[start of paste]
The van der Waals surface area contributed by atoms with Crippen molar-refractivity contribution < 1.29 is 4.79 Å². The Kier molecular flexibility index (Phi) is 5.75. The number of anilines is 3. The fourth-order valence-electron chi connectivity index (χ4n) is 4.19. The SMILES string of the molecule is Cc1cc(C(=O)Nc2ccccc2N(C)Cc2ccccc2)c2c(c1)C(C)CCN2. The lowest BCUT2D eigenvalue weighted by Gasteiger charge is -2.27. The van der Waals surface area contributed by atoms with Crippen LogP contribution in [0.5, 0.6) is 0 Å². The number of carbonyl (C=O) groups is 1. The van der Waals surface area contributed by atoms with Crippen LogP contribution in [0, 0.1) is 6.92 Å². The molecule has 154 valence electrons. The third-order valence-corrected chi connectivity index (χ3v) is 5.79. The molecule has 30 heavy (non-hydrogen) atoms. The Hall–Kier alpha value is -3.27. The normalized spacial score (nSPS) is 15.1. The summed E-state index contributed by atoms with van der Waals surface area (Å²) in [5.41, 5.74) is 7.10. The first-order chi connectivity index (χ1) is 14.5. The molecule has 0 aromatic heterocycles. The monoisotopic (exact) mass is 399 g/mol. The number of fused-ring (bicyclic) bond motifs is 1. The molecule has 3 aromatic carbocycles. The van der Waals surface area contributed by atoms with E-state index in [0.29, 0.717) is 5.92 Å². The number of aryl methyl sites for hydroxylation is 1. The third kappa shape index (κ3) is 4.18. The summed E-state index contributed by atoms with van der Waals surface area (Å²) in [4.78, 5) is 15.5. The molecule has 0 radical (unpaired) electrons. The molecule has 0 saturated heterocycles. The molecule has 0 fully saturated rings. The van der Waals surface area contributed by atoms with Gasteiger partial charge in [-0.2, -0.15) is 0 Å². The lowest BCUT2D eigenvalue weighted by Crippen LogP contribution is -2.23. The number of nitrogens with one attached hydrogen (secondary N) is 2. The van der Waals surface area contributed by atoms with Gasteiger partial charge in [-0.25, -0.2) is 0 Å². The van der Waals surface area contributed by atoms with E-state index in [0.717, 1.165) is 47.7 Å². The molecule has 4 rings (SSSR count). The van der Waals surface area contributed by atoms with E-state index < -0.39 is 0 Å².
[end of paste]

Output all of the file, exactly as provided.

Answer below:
The van der Waals surface area contributed by atoms with Crippen molar-refractivity contribution < 1.29 is 4.79 Å². The Kier molecular flexibility index (Phi) is 5.75. The number of anilines is 3. The fourth-order valence-electron chi connectivity index (χ4n) is 4.19. The SMILES string of the molecule is Cc1cc(C(=O)Nc2ccccc2N(C)Cc2ccccc2)c2c(c1)C(C)CCN2. The lowest BCUT2D eigenvalue weighted by Gasteiger charge is -2.27. The van der Waals surface area contributed by atoms with Crippen LogP contribution in [0.5, 0.6) is 0 Å². The number of carbonyl (C=O) groups is 1. The van der Waals surface area contributed by atoms with Crippen LogP contribution in [0, 0.1) is 6.92 Å². The molecule has 154 valence electrons. The third-order valence-corrected chi connectivity index (χ3v) is 5.79. The molecule has 30 heavy (non-hydrogen) atoms. The Hall–Kier alpha value is -3.27. The normalized spacial score (nSPS) is 15.1. The summed E-state index contributed by atoms with van der Waals surface area (Å²) in [5.41, 5.74) is 7.10. The first-order chi connectivity index (χ1) is 14.5. The molecule has 0 aromatic heterocycles. The monoisotopic (exact) mass is 399 g/mol. The number of fused-ring (bicyclic) bond motifs is 1. The molecule has 3 aromatic carbocycles. The van der Waals surface area contributed by atoms with E-state index in [0.29, 0.717) is 5.92 Å². The number of aryl methyl sites for hydroxylation is 1. The third kappa shape index (κ3) is 4.18. The summed E-state index contributed by atoms with van der Waals surface area (Å²) in [4.78, 5) is 15.5. The molecule has 0 radical (unpaired) electrons. The molecule has 0 saturated heterocycles. The molecule has 0 fully saturated rings. The van der Waals surface area contributed by atoms with Gasteiger partial charge in [-0.2, -0.15) is 0 Å². The lowest BCUT2D eigenvalue weighted by Crippen LogP contribution is -2.23. The number of nitrogens with one attached hydrogen (secondary N) is 2. The van der Waals surface area contributed by atoms with Gasteiger partial charge in [-0.25, -0.2) is 0 Å². The van der Waals surface area contributed by atoms with E-state index in [0.717, 1.165) is 47.7 Å². The molecule has 4 rings (SSSR count). The van der Waals surface area contributed by atoms with E-state index < -0.39 is 0 Å².